Things That Matter

The Details Of Bernie Sanders Immigration Plan Are Out And Here’s What He Wants To Do

Senator Bernie Sanders released a comprehensive immigration plan where he plans to completely overhaul the system, and undo much of the Trump Administration’s policies, using executive orders and legislative action. 

The 2020 presidential candidate, and a front-runner, proposed placing a moratorium on deportations, ending ICE raids, halting construction of Trump’s wall at the southern border, ending family separation, and closing for-profit detention centers on day one of his administration should he win. 

Under the Vermont senator’s “A Welcoming and Safe America For All” plan he hopes to entirely restructure the Department of Homeland Security which could mean the end of ICE. Under a Sanders’ administration, the agency’s duties would be folded into the Justice Department, while Customs and Border Protection would operate under the Treasury Department. 

Sanders plans to undo the Trump administration’s discriminatory practices. 

The plan will reverse Trump’s orders and allow asylum seekers fleeing domestic violence and gang violence to begin the immigration process. 

According to CNN, it would, “also overturn Trump’s so-called ‘public charge’ rule and ensure that immigrants are not discriminated against based on income or disability, while extending temporary protected status until more permanent resolutions are in place, invalidating Trump’s efforts to end those designations.”

He would also eliminate DNA testing and facial recognition software while implementing anti-profiling guidance from the Department of Justice. 

Dreamers stand to receive more protection. 

Finishing the work of Obama and expanding it, Sanders would extend legal status to 1.8 million young people who are eligible Deferred Action for Childhood Arrivals program recipients. Using an executive order he would allow 85 percent of undocumented immigrants who have lived in the United States for more than five years to be free from deportation, which would also expand the Deferred Action for Parents of Americans and Lawful Permanent Residents program. 

In addition, Sanders would urge Congress to create a five-year path to citizenship for undocumented immigrants without reducing the amount of “traditional, family-based visas.” 

Under Sanders’ plan undocumented immigration would largely be decriminalized at multiple levels.

Not only would detention end for migrants without criminal convictions, but they would also be given community-based alternatives that would provide access to health care and legal resources. Moreover, crossing the border would be decriminalized completely.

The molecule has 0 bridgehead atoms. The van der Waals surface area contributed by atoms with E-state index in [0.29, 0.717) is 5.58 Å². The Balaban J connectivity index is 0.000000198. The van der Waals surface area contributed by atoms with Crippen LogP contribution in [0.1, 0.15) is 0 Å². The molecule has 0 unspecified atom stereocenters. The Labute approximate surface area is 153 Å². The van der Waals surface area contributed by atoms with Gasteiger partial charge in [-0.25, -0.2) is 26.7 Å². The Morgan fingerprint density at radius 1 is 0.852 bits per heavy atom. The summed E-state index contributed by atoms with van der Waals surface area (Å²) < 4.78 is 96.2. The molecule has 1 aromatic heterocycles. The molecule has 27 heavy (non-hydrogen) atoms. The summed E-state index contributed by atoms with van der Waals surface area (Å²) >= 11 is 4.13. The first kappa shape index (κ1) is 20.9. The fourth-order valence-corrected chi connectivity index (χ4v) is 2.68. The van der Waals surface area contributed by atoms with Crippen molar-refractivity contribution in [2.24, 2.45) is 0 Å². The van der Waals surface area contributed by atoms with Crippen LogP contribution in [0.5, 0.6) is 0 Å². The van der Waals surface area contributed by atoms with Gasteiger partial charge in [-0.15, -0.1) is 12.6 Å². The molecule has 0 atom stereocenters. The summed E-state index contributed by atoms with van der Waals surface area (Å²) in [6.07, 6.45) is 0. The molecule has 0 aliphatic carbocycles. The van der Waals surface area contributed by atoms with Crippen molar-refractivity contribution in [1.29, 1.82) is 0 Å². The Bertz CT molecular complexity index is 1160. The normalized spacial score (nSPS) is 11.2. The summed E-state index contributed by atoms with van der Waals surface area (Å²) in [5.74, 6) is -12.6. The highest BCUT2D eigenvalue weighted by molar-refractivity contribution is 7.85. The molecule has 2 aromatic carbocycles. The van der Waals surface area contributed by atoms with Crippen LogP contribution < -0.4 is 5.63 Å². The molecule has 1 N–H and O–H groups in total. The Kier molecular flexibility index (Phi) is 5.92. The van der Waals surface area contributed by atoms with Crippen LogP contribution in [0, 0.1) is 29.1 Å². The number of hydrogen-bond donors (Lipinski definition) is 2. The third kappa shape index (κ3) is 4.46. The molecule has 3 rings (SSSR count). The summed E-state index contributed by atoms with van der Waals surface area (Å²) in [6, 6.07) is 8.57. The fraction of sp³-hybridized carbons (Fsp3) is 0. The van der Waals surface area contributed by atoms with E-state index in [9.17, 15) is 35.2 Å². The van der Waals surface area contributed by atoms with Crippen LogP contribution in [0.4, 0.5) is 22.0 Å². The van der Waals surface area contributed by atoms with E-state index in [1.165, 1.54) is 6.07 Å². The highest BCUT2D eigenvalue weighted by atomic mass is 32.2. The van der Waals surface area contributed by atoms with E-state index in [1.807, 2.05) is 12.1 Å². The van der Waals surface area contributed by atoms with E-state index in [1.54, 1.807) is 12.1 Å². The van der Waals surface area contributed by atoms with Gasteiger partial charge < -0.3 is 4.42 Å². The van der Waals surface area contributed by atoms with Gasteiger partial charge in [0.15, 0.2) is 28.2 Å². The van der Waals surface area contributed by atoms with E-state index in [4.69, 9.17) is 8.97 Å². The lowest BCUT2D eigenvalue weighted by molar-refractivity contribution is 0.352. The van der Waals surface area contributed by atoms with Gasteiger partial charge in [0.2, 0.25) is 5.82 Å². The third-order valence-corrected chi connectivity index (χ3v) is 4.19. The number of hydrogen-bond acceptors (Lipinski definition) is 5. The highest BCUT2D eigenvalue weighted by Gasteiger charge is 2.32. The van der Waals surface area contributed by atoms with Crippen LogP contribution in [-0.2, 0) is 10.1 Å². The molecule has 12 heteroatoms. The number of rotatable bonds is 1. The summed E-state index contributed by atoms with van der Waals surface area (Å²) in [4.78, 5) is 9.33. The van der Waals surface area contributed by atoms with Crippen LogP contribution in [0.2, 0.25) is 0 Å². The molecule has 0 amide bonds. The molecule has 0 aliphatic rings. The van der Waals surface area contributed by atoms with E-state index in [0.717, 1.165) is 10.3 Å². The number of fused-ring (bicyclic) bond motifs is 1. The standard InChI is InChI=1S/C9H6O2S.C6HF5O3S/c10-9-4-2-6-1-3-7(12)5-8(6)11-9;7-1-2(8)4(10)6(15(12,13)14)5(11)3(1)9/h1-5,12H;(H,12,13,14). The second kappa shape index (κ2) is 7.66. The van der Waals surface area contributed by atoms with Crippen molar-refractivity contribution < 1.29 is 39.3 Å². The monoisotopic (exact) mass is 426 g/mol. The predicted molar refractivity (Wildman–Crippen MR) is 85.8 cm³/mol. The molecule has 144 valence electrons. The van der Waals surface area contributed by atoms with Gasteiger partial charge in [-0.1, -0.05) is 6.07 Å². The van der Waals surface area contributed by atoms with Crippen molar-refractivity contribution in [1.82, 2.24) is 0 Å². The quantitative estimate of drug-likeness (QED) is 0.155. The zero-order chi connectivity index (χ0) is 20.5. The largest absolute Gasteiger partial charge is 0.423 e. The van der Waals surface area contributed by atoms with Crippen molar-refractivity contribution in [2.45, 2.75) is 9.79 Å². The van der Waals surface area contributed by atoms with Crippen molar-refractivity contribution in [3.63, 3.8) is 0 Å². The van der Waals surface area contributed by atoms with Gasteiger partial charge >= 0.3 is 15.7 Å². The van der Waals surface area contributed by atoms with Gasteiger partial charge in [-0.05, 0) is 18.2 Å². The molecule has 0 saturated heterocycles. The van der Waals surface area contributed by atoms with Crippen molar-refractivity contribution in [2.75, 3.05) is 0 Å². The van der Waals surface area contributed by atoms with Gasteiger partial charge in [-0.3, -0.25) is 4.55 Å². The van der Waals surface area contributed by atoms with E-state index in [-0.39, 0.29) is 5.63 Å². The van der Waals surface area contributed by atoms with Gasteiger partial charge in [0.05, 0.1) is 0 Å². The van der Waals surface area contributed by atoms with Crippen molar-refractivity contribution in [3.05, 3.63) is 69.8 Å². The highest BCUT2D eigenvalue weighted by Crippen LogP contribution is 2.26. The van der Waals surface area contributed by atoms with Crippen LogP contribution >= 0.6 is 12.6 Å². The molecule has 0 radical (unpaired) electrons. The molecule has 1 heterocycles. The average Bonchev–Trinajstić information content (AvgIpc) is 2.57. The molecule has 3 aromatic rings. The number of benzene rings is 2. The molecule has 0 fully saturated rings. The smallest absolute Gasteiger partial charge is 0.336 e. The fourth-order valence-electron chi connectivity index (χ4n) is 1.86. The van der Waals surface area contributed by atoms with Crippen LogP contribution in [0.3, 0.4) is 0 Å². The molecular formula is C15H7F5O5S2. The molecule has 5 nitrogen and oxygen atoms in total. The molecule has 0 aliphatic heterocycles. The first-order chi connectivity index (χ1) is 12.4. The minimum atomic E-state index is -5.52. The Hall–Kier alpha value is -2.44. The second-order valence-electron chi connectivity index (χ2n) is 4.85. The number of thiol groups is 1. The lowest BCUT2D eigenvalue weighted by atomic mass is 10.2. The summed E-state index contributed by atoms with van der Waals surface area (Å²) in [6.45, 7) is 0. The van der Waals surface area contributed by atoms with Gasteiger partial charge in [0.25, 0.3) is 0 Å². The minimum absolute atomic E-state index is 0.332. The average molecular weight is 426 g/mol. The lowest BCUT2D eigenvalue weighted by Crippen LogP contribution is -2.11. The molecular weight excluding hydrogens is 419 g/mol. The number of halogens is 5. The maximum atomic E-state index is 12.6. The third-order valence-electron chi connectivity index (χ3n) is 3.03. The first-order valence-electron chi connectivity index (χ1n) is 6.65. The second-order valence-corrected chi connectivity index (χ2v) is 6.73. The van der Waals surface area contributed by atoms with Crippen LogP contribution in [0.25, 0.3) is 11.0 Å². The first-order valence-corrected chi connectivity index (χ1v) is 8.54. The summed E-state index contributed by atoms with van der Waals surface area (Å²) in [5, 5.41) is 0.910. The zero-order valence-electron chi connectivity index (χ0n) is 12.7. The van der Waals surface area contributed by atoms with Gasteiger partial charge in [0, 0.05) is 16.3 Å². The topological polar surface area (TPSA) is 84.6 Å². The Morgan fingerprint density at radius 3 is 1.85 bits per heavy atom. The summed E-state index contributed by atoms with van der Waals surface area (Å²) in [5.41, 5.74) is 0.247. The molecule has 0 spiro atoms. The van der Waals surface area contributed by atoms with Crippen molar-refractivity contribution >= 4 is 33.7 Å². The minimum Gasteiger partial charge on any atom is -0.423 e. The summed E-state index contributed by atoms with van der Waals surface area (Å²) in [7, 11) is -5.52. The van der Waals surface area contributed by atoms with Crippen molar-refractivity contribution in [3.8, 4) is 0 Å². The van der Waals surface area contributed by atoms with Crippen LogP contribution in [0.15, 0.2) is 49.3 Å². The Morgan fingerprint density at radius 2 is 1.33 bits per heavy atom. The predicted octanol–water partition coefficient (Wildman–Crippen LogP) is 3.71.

“Punitive policies have been justified as a deterrent to migration, but in addition to being morally wrong, there is no evidence that these policies have served this purpose,” Sanders states in the plan.“The criminalization of immigrants has wasted billions of taxpayer dollars, dehumanized vulnerable migrants, and swelled already-overcrowded jails and prisons.”

The Trump administration used Section 1325 of Title 8 of the U.S. Code, which makes crossing the border without first being inspected by an immigration officer a misdemeanor offense, to justify separating families at the border. Sanders would repeal the section. 

Immigrants would have more labor rights under Sanders’ plan. 

Sanders hopes to prioritize the interests of immigrants in trade negotiations. The plan would create a whistleblower visa where immigrants could report illegal actions without fear of deportation or retribution. This would ensure that domestic and farm workers are paid a $15 per hour minimum wage regardless of status. 

In his plan, immigrants would have access to his new social programs like Medicare for All, free college, and free school meals. Finally, Sanders would create a program to accept 50,000 climate change refugees within his first year in office. 

“I remember in some early, private meetings he had in 2015 with young undocumented people, he came away so moved, and the connection that was created between him and those young immigrants has really been enduring and what motivates his desire to see this inhumane immigration system to be reformed,” Jeff Weaver, Sanders’ senior adviser, told CNN.”Those meetings were some of the most personally moving for him in my time with him.”

Critics react to Sanders’ plan. 

“Bernie’s immigration plan is not just a total rejection of Trump’s xenophobic policies. It’s also a truly radical break with the bipartisan war on immigrants that made Trump possible,” author Daniel Denvir wrote on Twitter, praising the Senator.